High Recombination Efficiency White OLEDs

Award Information
Agency:
Department of Energy
Branch
n/a
Amount:
$750,000.00
Award Year:
2006
Program:
SBIR
Phase:
Phase II
Contract:
DE-FG02-05ER84263
Award Id:
72332
Agency Tracking Number:
78708S05-I
Solicitation Year:
n/a
Solicitation Topic Code:
n/a
Solicitation Number:
n/a
Small Business Information
375 Phillips Boulevard, Ewing, NJ, 08618
Hubzone Owned:
N
Minority Owned:
N
Woman Owned:
N
Duns:
n/a
Principal Investigator:
Brian D'Andrade
Dr.
(609) 671-0980
bdandrade@universaldisplay.com
Business Contact:
Janice Mahon
Ms.
(609) 671-0980
jkmahon@universaldisplay.com
Research Institute:
n/a
Abstract
Lighting is estimated to consume 8.2 quads (approximately 762 TWh), or about 22% of the total electricity generated in the U.S. New, high efficiency solid state light sources, such as light emitting diodes (LEDS) and organic LEDs (OLEDS), are needed to reduce the ever increasing demand for energy. An OLED is potentially a cost-effective diffuse light source that may compete most directly with conventional incandescent light sources; however, improvements in the overall efficiency of these devices are still required before they become commercially viable and attain expected cost and performance goals (of $3 per 1000 lumens and 90 lumens per watt, respectively). This project will utilize novel OLED fabrication techniques to enable 40 lm/W, organic, solid-state lighting sources to replace 12 lm/W incandescent sources, and hence reduce overall energy consumption in the U.S. In Phase I, the stated efficiency goal was surpassed: OLED architectures were designed and materials were incorporated to enable the creation of a warm white phosphorescent OLED, which had an efficacy of 36 lm/W at a luminance of 1,000 cd/m2, a correlated color temperature of 4,400 K, and a color rendering index of 71. In addition, it was shown that the device can be operated continuously at constant current for over 200 hrs before its initial luminance of 1,550 cd/m2 decreases to 775 cd/m2. In Phase II, the power efficiency and operational stability of the phosphorescent OLED will be enhanced via improvements in the recombination efficiency of electrons and holes in the OLED emissive layer. Because the recombination efficiency is directly affected by the doping of emissive molecules into a host material, precise control of the mixture of dopants and host molecules will be implemented by using an organic vapor phase deposition technology. Commercial Applications and other Benefits as described by the awardee: Today, OLED technology is the leading emerging technology for flat panel displays (FPDs). Many features desired for FPDs also are making OLED technology of great interest for solid-state lighting: (1) OLEDs are bright and colorful lambertian emitters with excellent power efficiency at low voltages; (2) they are thin-film devices that provide thin form factors especially when built on flexible plastic substrates; and (3) they require less materials, have fewer processing steps, and may be less capital intensive than today¿s dominant liquid crystal displays. If high-recombination-efficiency materials were added to the mix, the technology should become cost-effective in general lighting applications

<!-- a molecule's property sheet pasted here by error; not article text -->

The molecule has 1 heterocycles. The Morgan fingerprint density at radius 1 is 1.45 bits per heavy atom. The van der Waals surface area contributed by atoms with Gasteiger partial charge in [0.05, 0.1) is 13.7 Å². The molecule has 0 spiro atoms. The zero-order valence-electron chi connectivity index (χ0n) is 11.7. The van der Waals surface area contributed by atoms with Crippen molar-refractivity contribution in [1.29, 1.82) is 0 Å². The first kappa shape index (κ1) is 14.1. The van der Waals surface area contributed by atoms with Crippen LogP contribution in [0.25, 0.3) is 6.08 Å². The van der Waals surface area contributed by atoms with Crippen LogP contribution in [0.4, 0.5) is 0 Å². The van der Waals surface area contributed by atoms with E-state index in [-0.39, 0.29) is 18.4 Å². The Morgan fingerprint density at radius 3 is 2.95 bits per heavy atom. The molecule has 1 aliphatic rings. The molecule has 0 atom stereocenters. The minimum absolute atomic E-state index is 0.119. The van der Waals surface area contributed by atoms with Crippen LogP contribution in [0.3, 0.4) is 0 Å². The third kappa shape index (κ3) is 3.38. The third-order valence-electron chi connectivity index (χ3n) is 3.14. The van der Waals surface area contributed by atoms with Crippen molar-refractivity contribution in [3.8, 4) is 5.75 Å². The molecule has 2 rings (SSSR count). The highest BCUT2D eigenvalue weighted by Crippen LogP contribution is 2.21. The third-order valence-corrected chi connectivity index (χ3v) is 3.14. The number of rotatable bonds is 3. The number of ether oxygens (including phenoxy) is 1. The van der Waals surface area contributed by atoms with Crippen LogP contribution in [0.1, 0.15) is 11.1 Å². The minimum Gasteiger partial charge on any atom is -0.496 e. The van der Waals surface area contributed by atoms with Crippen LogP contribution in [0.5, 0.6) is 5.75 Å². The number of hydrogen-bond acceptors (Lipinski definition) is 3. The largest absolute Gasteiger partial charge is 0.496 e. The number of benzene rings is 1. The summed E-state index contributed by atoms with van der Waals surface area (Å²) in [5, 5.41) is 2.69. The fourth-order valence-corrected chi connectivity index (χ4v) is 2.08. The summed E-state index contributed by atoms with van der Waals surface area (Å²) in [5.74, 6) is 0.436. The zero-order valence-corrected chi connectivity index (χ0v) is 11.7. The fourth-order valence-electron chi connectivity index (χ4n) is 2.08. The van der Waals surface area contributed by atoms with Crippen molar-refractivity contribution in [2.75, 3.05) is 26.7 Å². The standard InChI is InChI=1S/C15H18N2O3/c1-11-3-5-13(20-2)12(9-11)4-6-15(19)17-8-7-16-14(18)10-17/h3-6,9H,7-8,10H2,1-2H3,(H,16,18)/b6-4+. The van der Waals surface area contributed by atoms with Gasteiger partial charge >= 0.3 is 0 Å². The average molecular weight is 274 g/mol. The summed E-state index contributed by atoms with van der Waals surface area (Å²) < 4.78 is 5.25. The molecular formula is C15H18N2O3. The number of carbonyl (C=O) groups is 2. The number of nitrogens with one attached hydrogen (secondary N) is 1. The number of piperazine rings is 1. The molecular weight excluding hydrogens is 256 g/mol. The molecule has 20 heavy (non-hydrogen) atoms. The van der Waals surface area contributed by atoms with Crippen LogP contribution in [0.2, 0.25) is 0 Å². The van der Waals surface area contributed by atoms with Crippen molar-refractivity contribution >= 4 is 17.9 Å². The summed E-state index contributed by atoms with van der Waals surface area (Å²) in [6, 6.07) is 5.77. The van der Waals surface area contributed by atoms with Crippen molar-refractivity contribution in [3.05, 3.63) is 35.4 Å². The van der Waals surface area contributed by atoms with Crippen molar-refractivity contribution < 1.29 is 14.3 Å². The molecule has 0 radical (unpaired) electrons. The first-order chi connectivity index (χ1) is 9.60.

* information listed above is at the time of submission.

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